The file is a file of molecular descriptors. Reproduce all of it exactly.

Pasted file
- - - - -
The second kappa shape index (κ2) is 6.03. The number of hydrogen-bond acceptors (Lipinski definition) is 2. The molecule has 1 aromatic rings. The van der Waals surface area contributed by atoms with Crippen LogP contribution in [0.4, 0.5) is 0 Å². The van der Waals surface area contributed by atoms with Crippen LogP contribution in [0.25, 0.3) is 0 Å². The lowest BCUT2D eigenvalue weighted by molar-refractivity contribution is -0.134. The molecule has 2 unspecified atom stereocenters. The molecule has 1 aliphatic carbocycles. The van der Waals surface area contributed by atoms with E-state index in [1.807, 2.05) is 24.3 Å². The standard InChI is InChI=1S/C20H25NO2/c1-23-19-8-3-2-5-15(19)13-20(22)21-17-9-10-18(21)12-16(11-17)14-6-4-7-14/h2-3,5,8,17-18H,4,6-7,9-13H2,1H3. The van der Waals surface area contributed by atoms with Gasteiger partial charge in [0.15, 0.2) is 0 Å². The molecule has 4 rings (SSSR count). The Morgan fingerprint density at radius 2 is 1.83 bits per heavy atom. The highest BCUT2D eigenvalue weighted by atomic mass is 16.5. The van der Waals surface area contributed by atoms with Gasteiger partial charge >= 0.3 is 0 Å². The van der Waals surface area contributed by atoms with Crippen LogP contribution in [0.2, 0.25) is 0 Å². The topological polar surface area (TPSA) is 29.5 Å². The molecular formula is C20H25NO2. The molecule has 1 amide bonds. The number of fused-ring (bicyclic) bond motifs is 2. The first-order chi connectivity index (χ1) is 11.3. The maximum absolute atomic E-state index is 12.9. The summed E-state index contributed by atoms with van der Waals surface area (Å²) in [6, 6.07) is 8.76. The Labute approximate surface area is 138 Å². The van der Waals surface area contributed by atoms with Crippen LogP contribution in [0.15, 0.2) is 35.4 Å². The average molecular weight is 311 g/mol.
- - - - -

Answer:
The second kappa shape index (κ2) is 6.03. The number of hydrogen-bond acceptors (Lipinski definition) is 2. The molecule has 1 aromatic rings. The van der Waals surface area contributed by atoms with Crippen LogP contribution in [0.4, 0.5) is 0 Å². The van der Waals surface area contributed by atoms with Crippen LogP contribution in [0.25, 0.3) is 0 Å². The lowest BCUT2D eigenvalue weighted by molar-refractivity contribution is -0.134. The molecule has 2 unspecified atom stereocenters. The molecule has 1 aliphatic carbocycles. The van der Waals surface area contributed by atoms with E-state index in [1.807, 2.05) is 24.3 Å². The standard InChI is InChI=1S/C20H25NO2/c1-23-19-8-3-2-5-15(19)13-20(22)21-17-9-10-18(21)12-16(11-17)14-6-4-7-14/h2-3,5,8,17-18H,4,6-7,9-13H2,1H3. The van der Waals surface area contributed by atoms with Gasteiger partial charge in [0.15, 0.2) is 0 Å². The molecule has 4 rings (SSSR count). The Morgan fingerprint density at radius 2 is 1.83 bits per heavy atom. The highest BCUT2D eigenvalue weighted by atomic mass is 16.5. The van der Waals surface area contributed by atoms with Gasteiger partial charge >= 0.3 is 0 Å². The van der Waals surface area contributed by atoms with Crippen LogP contribution in [0.2, 0.25) is 0 Å². The topological polar surface area (TPSA) is 29.5 Å². The molecular formula is C20H25NO2. The molecule has 1 amide bonds. The number of fused-ring (bicyclic) bond motifs is 2. The first-order chi connectivity index (χ1) is 11.3. The maximum absolute atomic E-state index is 12.9. The summed E-state index contributed by atoms with van der Waals surface area (Å²) in [6, 6.07) is 8.76. The Labute approximate surface area is 138 Å². The van der Waals surface area contributed by atoms with Crippen LogP contribution in [0.15, 0.2) is 35.4 Å². The average molecular weight is 311 g/mol.